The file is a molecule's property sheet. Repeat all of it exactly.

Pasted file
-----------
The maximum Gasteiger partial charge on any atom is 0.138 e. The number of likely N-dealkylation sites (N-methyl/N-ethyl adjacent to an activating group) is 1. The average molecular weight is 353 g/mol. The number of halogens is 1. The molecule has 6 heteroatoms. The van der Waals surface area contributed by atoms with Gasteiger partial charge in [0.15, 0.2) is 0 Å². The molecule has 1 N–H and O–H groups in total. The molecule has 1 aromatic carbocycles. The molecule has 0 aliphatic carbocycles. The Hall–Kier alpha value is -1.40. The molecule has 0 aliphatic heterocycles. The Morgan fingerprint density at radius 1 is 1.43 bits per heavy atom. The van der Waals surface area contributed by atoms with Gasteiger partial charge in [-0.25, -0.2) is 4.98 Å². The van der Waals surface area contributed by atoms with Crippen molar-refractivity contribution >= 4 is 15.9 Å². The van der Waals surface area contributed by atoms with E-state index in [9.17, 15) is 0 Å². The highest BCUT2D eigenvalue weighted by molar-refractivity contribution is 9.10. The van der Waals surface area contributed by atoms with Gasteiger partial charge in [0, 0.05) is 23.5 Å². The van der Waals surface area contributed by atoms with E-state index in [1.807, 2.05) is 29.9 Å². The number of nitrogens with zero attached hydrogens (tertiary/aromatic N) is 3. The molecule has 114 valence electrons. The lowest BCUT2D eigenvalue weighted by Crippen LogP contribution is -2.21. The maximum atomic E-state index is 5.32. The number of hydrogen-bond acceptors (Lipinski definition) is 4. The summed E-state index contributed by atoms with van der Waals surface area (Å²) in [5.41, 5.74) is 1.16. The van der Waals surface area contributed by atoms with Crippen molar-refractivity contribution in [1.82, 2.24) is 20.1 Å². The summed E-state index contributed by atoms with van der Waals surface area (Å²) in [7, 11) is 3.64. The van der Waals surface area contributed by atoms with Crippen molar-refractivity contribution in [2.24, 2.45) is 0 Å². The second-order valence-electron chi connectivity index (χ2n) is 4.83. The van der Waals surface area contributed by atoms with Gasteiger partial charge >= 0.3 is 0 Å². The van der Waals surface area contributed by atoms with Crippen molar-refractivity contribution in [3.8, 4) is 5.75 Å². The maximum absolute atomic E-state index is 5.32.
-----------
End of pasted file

The maximum Gasteiger partial charge on any atom is 0.138 e. The number of likely N-dealkylation sites (N-methyl/N-ethyl adjacent to an activating group) is 1. The average molecular weight is 353 g/mol. The number of halogens is 1. The molecule has 6 heteroatoms. The van der Waals surface area contributed by atoms with Gasteiger partial charge in [0.15, 0.2) is 0 Å². The molecule has 1 N–H and O–H groups in total. The molecule has 1 aromatic carbocycles. The molecule has 0 aliphatic carbocycles. The Hall–Kier alpha value is -1.40. The molecule has 0 aliphatic heterocycles. The Morgan fingerprint density at radius 1 is 1.43 bits per heavy atom. The van der Waals surface area contributed by atoms with Gasteiger partial charge in [-0.25, -0.2) is 4.98 Å². The van der Waals surface area contributed by atoms with Crippen molar-refractivity contribution >= 4 is 15.9 Å². The van der Waals surface area contributed by atoms with E-state index in [9.17, 15) is 0 Å². The highest BCUT2D eigenvalue weighted by molar-refractivity contribution is 9.10. The van der Waals surface area contributed by atoms with Gasteiger partial charge in [0, 0.05) is 23.5 Å². The van der Waals surface area contributed by atoms with E-state index in [1.807, 2.05) is 29.9 Å². The number of nitrogens with zero attached hydrogens (tertiary/aromatic N) is 3. The molecule has 114 valence electrons. The lowest BCUT2D eigenvalue weighted by Crippen LogP contribution is -2.21. The maximum atomic E-state index is 5.32. The number of hydrogen-bond acceptors (Lipinski definition) is 4. The summed E-state index contributed by atoms with van der Waals surface area (Å²) in [5.41, 5.74) is 1.16. The van der Waals surface area contributed by atoms with Crippen molar-refractivity contribution in [1.82, 2.24) is 20.1 Å². The summed E-state index contributed by atoms with van der Waals surface area (Å²) in [7, 11) is 3.64. The van der Waals surface area contributed by atoms with Crippen molar-refractivity contribution in [2.24, 2.45) is 0 Å². The second-order valence-electron chi connectivity index (χ2n) is 4.83. The van der Waals surface area contributed by atoms with Gasteiger partial charge >= 0.3 is 0 Å². The van der Waals surface area contributed by atoms with Crippen molar-refractivity contribution in [3.8, 4) is 5.75 Å². The maximum absolute atomic E-state index is 5.32.